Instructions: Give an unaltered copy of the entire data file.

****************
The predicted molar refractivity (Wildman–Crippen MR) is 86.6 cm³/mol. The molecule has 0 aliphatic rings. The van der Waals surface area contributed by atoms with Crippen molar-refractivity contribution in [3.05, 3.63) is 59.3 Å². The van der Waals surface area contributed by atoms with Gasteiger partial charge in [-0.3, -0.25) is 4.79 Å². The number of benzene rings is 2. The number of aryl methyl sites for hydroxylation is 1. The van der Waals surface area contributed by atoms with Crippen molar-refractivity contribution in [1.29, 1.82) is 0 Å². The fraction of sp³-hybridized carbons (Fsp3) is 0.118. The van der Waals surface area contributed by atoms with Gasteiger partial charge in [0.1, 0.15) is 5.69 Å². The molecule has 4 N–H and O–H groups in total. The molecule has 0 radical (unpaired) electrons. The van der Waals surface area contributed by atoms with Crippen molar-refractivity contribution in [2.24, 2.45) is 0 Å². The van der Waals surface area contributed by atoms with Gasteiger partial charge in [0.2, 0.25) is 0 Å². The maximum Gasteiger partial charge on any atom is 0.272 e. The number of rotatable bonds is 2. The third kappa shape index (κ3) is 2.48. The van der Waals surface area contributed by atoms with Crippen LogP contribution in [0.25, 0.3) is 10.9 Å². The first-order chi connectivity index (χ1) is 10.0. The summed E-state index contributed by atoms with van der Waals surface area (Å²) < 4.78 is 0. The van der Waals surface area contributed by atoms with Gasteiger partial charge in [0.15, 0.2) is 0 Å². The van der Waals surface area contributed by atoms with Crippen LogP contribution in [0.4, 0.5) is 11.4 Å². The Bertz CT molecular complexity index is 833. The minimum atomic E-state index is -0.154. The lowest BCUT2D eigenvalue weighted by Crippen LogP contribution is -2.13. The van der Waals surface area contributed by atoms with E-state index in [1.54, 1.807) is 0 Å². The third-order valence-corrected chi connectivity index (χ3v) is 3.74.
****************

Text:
The predicted molar refractivity (Wildman–Crippen MR) is 86.6 cm³/mol. The molecule has 0 aliphatic rings. The van der Waals surface area contributed by atoms with Crippen molar-refractivity contribution in [3.05, 3.63) is 59.3 Å². The van der Waals surface area contributed by atoms with Gasteiger partial charge in [-0.3, -0.25) is 4.79 Å². The number of benzene rings is 2. The number of aryl methyl sites for hydroxylation is 1. The van der Waals surface area contributed by atoms with Crippen molar-refractivity contribution in [1.29, 1.82) is 0 Å². The fraction of sp³-hybridized carbons (Fsp3) is 0.118. The van der Waals surface area contributed by atoms with Gasteiger partial charge in [0.1, 0.15) is 5.69 Å². The molecule has 4 N–H and O–H groups in total. The molecule has 0 radical (unpaired) electrons. The van der Waals surface area contributed by atoms with Crippen molar-refractivity contribution in [2.24, 2.45) is 0 Å². The van der Waals surface area contributed by atoms with Gasteiger partial charge in [0.2, 0.25) is 0 Å². The maximum Gasteiger partial charge on any atom is 0.272 e. The number of rotatable bonds is 2. The third kappa shape index (κ3) is 2.48. The van der Waals surface area contributed by atoms with Crippen LogP contribution in [0.25, 0.3) is 10.9 Å². The first-order chi connectivity index (χ1) is 10.0. The summed E-state index contributed by atoms with van der Waals surface area (Å²) < 4.78 is 0. The van der Waals surface area contributed by atoms with Gasteiger partial charge in [0.15, 0.2) is 0 Å². The van der Waals surface area contributed by atoms with Crippen LogP contribution in [0.4, 0.5) is 11.4 Å². The Bertz CT molecular complexity index is 833. The minimum atomic E-state index is -0.154. The lowest BCUT2D eigenvalue weighted by Crippen LogP contribution is -2.13. The van der Waals surface area contributed by atoms with E-state index in [1.54, 1.807) is 0 Å². The third-order valence-corrected chi connectivity index (χ3v) is 3.74.